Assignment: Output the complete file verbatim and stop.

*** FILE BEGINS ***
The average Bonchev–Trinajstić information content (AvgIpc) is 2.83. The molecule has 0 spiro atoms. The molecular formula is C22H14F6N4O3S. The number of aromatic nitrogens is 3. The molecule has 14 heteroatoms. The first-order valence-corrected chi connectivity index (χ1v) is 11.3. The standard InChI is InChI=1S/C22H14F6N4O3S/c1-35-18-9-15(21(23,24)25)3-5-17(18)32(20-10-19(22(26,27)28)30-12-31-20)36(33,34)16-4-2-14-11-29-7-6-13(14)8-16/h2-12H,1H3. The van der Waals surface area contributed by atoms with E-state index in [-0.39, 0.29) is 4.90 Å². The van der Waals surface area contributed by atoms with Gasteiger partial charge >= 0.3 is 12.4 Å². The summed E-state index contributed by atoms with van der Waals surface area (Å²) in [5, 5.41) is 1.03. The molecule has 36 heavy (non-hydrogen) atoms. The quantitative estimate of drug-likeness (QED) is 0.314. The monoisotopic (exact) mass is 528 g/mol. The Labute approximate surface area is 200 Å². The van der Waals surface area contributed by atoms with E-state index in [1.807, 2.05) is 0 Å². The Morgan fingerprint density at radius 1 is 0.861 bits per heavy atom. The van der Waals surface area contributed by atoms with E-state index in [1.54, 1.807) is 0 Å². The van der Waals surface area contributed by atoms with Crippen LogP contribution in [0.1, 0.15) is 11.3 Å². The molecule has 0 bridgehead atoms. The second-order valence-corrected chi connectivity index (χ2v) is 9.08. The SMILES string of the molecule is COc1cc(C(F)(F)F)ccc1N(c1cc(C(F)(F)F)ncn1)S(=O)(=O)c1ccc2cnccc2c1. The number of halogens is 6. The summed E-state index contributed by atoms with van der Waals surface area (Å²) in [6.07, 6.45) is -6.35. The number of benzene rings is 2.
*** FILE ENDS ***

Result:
The average Bonchev–Trinajstić information content (AvgIpc) is 2.83. The molecule has 0 spiro atoms. The molecular formula is C22H14F6N4O3S. The number of aromatic nitrogens is 3. The molecule has 14 heteroatoms. The first-order valence-corrected chi connectivity index (χ1v) is 11.3. The standard InChI is InChI=1S/C22H14F6N4O3S/c1-35-18-9-15(21(23,24)25)3-5-17(18)32(20-10-19(22(26,27)28)30-12-31-20)36(33,34)16-4-2-14-11-29-7-6-13(14)8-16/h2-12H,1H3. The van der Waals surface area contributed by atoms with E-state index in [-0.39, 0.29) is 4.90 Å². The van der Waals surface area contributed by atoms with Gasteiger partial charge >= 0.3 is 12.4 Å². The summed E-state index contributed by atoms with van der Waals surface area (Å²) in [5, 5.41) is 1.03. The molecule has 36 heavy (non-hydrogen) atoms. The quantitative estimate of drug-likeness (QED) is 0.314. The monoisotopic (exact) mass is 528 g/mol. The Labute approximate surface area is 200 Å². The van der Waals surface area contributed by atoms with E-state index in [1.807, 2.05) is 0 Å². The Morgan fingerprint density at radius 1 is 0.861 bits per heavy atom. The van der Waals surface area contributed by atoms with E-state index in [1.54, 1.807) is 0 Å². The van der Waals surface area contributed by atoms with Crippen LogP contribution in [0.1, 0.15) is 11.3 Å². The molecule has 0 bridgehead atoms. The second-order valence-corrected chi connectivity index (χ2v) is 9.08. The SMILES string of the molecule is COc1cc(C(F)(F)F)ccc1N(c1cc(C(F)(F)F)ncn1)S(=O)(=O)c1ccc2cnccc2c1. The number of halogens is 6. The summed E-state index contributed by atoms with van der Waals surface area (Å²) in [6.07, 6.45) is -6.35. The number of benzene rings is 2.